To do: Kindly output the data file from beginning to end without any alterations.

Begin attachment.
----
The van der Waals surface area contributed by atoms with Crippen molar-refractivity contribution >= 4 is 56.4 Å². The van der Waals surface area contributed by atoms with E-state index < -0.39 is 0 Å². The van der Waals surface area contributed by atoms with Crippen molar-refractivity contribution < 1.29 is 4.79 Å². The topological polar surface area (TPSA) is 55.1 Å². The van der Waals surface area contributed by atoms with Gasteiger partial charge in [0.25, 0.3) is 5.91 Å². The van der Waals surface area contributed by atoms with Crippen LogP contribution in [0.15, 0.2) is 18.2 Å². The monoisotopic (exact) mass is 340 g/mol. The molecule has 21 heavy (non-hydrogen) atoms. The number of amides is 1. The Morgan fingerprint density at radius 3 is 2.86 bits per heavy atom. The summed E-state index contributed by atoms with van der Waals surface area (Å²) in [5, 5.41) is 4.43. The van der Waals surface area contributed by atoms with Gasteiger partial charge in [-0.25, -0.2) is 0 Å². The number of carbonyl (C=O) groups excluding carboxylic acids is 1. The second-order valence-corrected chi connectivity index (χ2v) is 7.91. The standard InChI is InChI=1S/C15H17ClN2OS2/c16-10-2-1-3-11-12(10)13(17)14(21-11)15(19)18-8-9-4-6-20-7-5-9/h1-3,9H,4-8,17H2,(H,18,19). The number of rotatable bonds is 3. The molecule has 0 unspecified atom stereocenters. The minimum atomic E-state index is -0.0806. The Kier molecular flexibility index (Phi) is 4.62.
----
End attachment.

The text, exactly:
The van der Waals surface area contributed by atoms with Crippen molar-refractivity contribution >= 4 is 56.4 Å². The van der Waals surface area contributed by atoms with E-state index < -0.39 is 0 Å². The van der Waals surface area contributed by atoms with Crippen molar-refractivity contribution < 1.29 is 4.79 Å². The topological polar surface area (TPSA) is 55.1 Å². The van der Waals surface area contributed by atoms with Gasteiger partial charge in [0.25, 0.3) is 5.91 Å². The van der Waals surface area contributed by atoms with Crippen LogP contribution in [0.15, 0.2) is 18.2 Å². The monoisotopic (exact) mass is 340 g/mol. The molecule has 21 heavy (non-hydrogen) atoms. The number of amides is 1. The Morgan fingerprint density at radius 3 is 2.86 bits per heavy atom. The summed E-state index contributed by atoms with van der Waals surface area (Å²) in [5, 5.41) is 4.43. The van der Waals surface area contributed by atoms with Gasteiger partial charge in [-0.25, -0.2) is 0 Å². The number of carbonyl (C=O) groups excluding carboxylic acids is 1. The second-order valence-corrected chi connectivity index (χ2v) is 7.91. The standard InChI is InChI=1S/C15H17ClN2OS2/c16-10-2-1-3-11-12(10)13(17)14(21-11)15(19)18-8-9-4-6-20-7-5-9/h1-3,9H,4-8,17H2,(H,18,19). The number of rotatable bonds is 3. The molecule has 0 unspecified atom stereocenters. The minimum atomic E-state index is -0.0806. The Kier molecular flexibility index (Phi) is 4.62.